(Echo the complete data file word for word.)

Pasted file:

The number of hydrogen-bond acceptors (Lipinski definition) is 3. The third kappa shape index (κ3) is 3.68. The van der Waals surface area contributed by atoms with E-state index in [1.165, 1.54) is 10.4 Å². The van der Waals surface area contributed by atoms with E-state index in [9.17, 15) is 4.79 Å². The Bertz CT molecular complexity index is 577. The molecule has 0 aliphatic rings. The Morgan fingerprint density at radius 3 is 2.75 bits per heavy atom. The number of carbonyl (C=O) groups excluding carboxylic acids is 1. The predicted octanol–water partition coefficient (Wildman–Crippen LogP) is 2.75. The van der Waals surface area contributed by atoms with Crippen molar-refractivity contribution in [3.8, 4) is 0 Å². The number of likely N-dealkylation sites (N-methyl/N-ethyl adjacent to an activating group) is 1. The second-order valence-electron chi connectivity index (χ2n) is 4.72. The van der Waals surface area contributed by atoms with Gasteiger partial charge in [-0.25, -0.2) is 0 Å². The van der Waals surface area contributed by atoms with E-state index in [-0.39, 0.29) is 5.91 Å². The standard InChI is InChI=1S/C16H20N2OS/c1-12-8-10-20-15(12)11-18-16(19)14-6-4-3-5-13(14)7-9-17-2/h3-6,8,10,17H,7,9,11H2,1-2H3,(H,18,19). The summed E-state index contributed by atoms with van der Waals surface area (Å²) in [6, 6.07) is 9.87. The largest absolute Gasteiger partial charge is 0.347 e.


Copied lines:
The number of hydrogen-bond acceptors (Lipinski definition) is 3. The third kappa shape index (κ3) is 3.68. The van der Waals surface area contributed by atoms with E-state index in [1.165, 1.54) is 10.4 Å². The van der Waals surface area contributed by atoms with E-state index in [9.17, 15) is 4.79 Å². The Bertz CT molecular complexity index is 577. The molecule has 0 aliphatic rings. The Morgan fingerprint density at radius 3 is 2.75 bits per heavy atom. The number of carbonyl (C=O) groups excluding carboxylic acids is 1. The predicted octanol–water partition coefficient (Wildman–Crippen LogP) is 2.75. The van der Waals surface area contributed by atoms with Crippen molar-refractivity contribution in [3.8, 4) is 0 Å². The number of likely N-dealkylation sites (N-methyl/N-ethyl adjacent to an activating group) is 1. The second-order valence-electron chi connectivity index (χ2n) is 4.72. The van der Waals surface area contributed by atoms with Gasteiger partial charge in [-0.25, -0.2) is 0 Å². The van der Waals surface area contributed by atoms with E-state index in [-0.39, 0.29) is 5.91 Å². The standard InChI is InChI=1S/C16H20N2OS/c1-12-8-10-20-15(12)11-18-16(19)14-6-4-3-5-13(14)7-9-17-2/h3-6,8,10,17H,7,9,11H2,1-2H3,(H,18,19). The summed E-state index contributed by atoms with van der Waals surface area (Å²) in [6, 6.07) is 9.87. The largest absolute Gasteiger partial charge is 0.347 e.